Qatar Airways’ Akbar Al Baker rarely holds back when pointing out suppliers’ shortcomings. Airbus and Boeing have both been publicly chastised when they have fallen short of the uncompromising standards set by the boss of the fast-growing Gulf airline.

Indeed, although he was full of praise for Airbus and the “masterpiece” he collected at Hamburg on 16 September, the saga of the carrier’s first A380 has been rocky. Slated for service two years ago, a series of niggles delayed an expected handover before Farnborough, and Al Baker accused Airbus in July of huffily refusing to take it to the show because it had not been signed over.

Qatar Airways 787 at Farnborough 2012


At the Hamburg ceremony, the issue of Qatar’s ­Boeing 787s inevitably came up. Al Baker admits he has “serious issues” with the Dreamliner’s performance – including software, electrical panels and slats.

However, invited to comment on a recently-broadcast undercover investigation into alleged production shortcomings at Boeing’s Charleston plant by Qatari news channel Al Jazeera, Al Baker sprang to the airframer’s defence. “The Dreamliner has not broken our dreams; it is fulfilling our dreams,” he enthused, which must have come as some relief to Seattle.

The programme, on the other hand, had “sensationalised” comments made by “disgruntled employees”, alleging drug-taking by production line workers at the South Carolina assembly line, said Al Baker, adding: “It is dust being kicked up by a group of [trade] unionists who do not like the fact their organisation has established a plant where the union is not recognised.”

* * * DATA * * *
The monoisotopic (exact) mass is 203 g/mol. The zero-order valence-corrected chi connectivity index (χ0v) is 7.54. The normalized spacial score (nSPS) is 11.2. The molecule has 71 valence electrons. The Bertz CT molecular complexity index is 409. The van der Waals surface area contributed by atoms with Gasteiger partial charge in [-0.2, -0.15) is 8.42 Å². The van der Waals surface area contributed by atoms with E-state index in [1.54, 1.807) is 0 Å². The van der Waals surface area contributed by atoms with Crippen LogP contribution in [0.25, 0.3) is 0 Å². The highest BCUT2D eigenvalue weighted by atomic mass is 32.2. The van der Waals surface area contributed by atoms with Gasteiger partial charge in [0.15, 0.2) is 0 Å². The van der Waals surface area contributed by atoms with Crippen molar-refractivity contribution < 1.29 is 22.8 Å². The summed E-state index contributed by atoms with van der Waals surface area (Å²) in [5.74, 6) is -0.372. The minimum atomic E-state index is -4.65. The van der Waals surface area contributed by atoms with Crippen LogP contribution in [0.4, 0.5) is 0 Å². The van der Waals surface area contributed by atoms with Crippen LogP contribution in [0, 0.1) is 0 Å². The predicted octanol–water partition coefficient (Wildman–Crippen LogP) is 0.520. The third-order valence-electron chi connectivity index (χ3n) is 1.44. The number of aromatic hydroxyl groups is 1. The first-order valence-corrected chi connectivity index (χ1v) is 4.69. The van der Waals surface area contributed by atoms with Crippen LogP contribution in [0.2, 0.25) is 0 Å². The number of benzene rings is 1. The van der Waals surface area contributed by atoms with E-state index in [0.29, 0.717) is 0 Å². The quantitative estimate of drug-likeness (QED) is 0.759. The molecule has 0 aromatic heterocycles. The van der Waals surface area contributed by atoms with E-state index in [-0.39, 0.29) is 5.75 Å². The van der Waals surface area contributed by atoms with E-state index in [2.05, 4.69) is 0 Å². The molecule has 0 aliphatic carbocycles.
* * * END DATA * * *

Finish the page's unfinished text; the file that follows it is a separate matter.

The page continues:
Al Jazeera’s journalistic standards are exemplary – its staff take huge risks to report from the most dangerous corners of the world. Its 787 documentary is not its finest moment, but the channel’s reputation means its conclusions will be taken seriously.

That is why Al Baker’s intervention is important, awkward though it might have been to criticise what is effectively a fellow subsidiary of the Qatar ruling family’s global business empire. As he explained, Qatar Airways has its own staff on the Charleston assembly line, not to mention those of the US Federal Aviation Administration and Boeing’s own inspectors.

The idea that Boeing, and their customers, are putting into service aircraft that have been subject to shoddy workmanship is ludicrous. Al Baker may have his differences of opinion with the airframer, but as he ­insists: “We would never put a passenger on a plane that is unsafe.”

Source: Flight International